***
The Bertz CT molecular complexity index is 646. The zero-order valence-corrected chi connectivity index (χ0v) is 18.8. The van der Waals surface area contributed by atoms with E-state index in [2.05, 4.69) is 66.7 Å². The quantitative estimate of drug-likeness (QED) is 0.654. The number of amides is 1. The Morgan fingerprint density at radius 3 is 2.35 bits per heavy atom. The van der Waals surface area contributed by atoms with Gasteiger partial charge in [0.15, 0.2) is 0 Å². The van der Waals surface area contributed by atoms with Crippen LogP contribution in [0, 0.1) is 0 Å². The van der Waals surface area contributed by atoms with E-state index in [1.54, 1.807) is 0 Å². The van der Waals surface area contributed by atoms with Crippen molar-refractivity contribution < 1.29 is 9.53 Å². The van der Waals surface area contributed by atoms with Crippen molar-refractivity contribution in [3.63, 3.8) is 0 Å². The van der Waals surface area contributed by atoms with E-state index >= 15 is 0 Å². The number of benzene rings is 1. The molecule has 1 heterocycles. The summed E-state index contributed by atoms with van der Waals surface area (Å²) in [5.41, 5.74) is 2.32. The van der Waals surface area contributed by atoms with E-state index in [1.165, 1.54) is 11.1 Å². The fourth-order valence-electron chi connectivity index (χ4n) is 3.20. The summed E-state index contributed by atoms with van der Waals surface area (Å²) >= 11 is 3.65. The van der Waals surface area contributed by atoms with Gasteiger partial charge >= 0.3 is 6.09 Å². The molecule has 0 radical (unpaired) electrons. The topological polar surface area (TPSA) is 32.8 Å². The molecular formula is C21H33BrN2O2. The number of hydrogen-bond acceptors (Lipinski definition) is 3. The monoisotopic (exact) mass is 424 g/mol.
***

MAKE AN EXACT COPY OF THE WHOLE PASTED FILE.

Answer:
The Bertz CT molecular complexity index is 646. The zero-order valence-corrected chi connectivity index (χ0v) is 18.8. The van der Waals surface area contributed by atoms with E-state index in [2.05, 4.69) is 66.7 Å². The quantitative estimate of drug-likeness (QED) is 0.654. The number of amides is 1. The Morgan fingerprint density at radius 3 is 2.35 bits per heavy atom. The van der Waals surface area contributed by atoms with Gasteiger partial charge in [0.15, 0.2) is 0 Å². The van der Waals surface area contributed by atoms with Crippen LogP contribution in [0, 0.1) is 0 Å². The van der Waals surface area contributed by atoms with E-state index in [1.54, 1.807) is 0 Å². The van der Waals surface area contributed by atoms with Crippen molar-refractivity contribution < 1.29 is 9.53 Å². The van der Waals surface area contributed by atoms with Crippen molar-refractivity contribution in [3.63, 3.8) is 0 Å². The van der Waals surface area contributed by atoms with E-state index >= 15 is 0 Å². The number of benzene rings is 1. The molecule has 1 heterocycles. The summed E-state index contributed by atoms with van der Waals surface area (Å²) in [5.41, 5.74) is 2.32. The van der Waals surface area contributed by atoms with E-state index in [1.165, 1.54) is 11.1 Å². The fourth-order valence-electron chi connectivity index (χ4n) is 3.20. The summed E-state index contributed by atoms with van der Waals surface area (Å²) >= 11 is 3.65. The van der Waals surface area contributed by atoms with Gasteiger partial charge >= 0.3 is 6.09 Å². The molecule has 0 radical (unpaired) electrons. The topological polar surface area (TPSA) is 32.8 Å². The molecular formula is C21H33BrN2O2. The number of hydrogen-bond acceptors (Lipinski definition) is 3. The monoisotopic (exact) mass is 424 g/mol.